The whole point of the shelter is to not have to turn anyone away, Shaw says. And he wouldn't.

"There's no full, full, full," he writes. "If I said 200 people showed up today, we would accommodate."

But even if you assume Trent shelter could accommodate up to 350 people — even if you add in the proposed 100 rooms of permanent supportive housing at the Quality Inn, and the 36 spots that were available at the House of Charity and the Cannon shelter on Friday, then you're still around 150 beds short of being able to shelter the campers just at Camp Hope.

Clearly, the question remains open regarding what the law says or if there's room for the more than 820 unsheltered people identified during this year's count in Spokane — which itself was almost certainly an undercount.

"We're not qualified to give a legal opinion," says Beth Bousley, spokeswoman for the state Transportation Department. "But the bottom line is that there is not enough capacity in the system to accommodate Camp Hope."


But there is a legal way to prohibit unauthorized camping, even if there's not enough shelter space: Narrow the map.

Even constitutional rights can typically be legally limited by "time, place and manner." Your free speech rights, for example, don't stop cities from banning you from yelling outside someone's home at 1 am.

The prohibition against "cruel and unusual punishment" pointed to in Martin v. Boise was no exception. The court explicitly stressed that the ruling does not "allow anyone who wishes to sit, lie or sleep on the streets... at any time and at any place."

That's why the Downtown Spokane Partnership has been arguing for months that the city already had the power to ban homeless camping within certain areas of the city, even when there wasn't available shelter space. The group hired the Portland-based law firm Tonkon Torp to analyze how different cities had handled the legal fallout from Martin v. Boise. In February, the firm released its findings. A few cities, like Grants Pass in Southern Oregon, had sweeping citywide anti-camping legislation struck down by courts.

But in other situations, like in Washington's Aberdeen and Hawaii, courts have allowed cities to prohibit homeless camping on specifically identified stretches of land.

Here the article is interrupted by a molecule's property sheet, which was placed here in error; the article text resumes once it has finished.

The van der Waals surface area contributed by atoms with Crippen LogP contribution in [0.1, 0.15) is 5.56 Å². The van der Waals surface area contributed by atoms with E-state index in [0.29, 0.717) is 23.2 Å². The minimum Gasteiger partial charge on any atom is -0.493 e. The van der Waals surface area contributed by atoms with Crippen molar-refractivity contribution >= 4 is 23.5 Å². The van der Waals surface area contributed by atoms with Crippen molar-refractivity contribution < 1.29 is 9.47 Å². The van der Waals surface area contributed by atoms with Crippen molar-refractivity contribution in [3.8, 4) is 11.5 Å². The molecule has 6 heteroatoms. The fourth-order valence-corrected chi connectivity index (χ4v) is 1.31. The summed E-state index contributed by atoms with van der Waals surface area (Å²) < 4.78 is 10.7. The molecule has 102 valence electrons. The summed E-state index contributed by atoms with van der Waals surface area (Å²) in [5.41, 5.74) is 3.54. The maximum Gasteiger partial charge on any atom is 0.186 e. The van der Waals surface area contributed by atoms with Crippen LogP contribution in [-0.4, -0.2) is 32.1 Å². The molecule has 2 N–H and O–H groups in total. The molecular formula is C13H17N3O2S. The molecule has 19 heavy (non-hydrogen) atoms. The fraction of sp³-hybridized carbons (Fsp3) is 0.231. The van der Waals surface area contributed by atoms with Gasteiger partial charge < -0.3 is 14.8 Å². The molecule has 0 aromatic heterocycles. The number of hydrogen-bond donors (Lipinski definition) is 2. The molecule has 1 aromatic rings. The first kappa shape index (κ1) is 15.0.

"If the city basically zones out every public space for camping," which Spokane's ordinance did previously, it's probably unconstitutional if there's not enough shelter space, Crain says.

"But if the city says you can't sleep right next to a 55-mile-an-hour freeway," he says, that's probably legal. There's a lot of gray area.

The risk of a lawsuit can come from the other direction, too. Tonkon Torp pointed to a lawsuit against San Francisco for not removing homeless encampments.

"If you say that all of downtown is 'no camping,' people are going to go to Browne's Addition. West Central. Lower South Hill. You're just moving the problem around."

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In June, Spokane Mayor Nadine Woodward supported a proposal by the two conservative members of the council — Michael Cathcart and Jonathan Bingle. It would have banned any encampments of more than 25 people, any at City Hall, near parks, within a half-mile of homeless shelters, or anywhere in the Downtown Spokane Business District. It would have also banned camping in the other official business districts in Spokane, between 8 am and midnight.

But the council majority swatted the proposal down for being too expansive.

"If you say that all of downtown is 'no camping,' people are going to go to Browne's Addition," Kinnear says. "West Central. Lower South Hill. You're just moving the problem around."

That frustrated Bingle.

"This isn't even as expansive as LA's, and theirs has not been successfully challenged at court," Bingle says. Indeed, Los Angeles has 400 different sites specifically designated as zones where camping isn't allowed.

But LA has had trouble enforcing its ordinances, too. Nine months after the ordinance passed, the Los Angeles Times reported that a grand total of two citations had been issued for camping in these banned areas. According to the Times, the lack of enforcement is in part because the city doesn't have enough shelter space.

Next week, the Spokane City Council plans to vote on a narrower alternative designed by Kinnear and Beggs. Even when there's not enough shelter space, it would ban camping anywhere within three blocks of any homeless shelter or within 50 feet of any railroad viaduct within the Spokane Police Department's Downtown Precinct. It gives police a more ambiguous power — if they conclude the camp threatens "public health or safety" or disrupts "vital government services," they can uproot a camp.

And finally, citing environmental reasons, it specifically bars camps along Latah Creek and the Spokane River.

Cathcart wants to amend it. Grudgingly, Bingle plans to support the much narrower ordinance, though he puts Kinnear's question back to her: "Where would they go?"

And Graham — the homeless camper along Latah Creek — would vote against the ordinance if he could.

"I think I should be able to camp anywhere I want," Graham says. "Took a bullet for this country. Took a bomb for this country. Almost died." ♦

Valleyfest @ Spokane Valley

Sun., Sept. 25
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About The Author

Daniel Walters

A lifelong Spokane native, Daniel Walters is the Inlander's senior investigative reporter. But he also reports on a wide swath of other topics, including business, education, real estate development, land use, and other stories throughout North Idaho and Spokane County.He's reported on deep flaws in the Washington...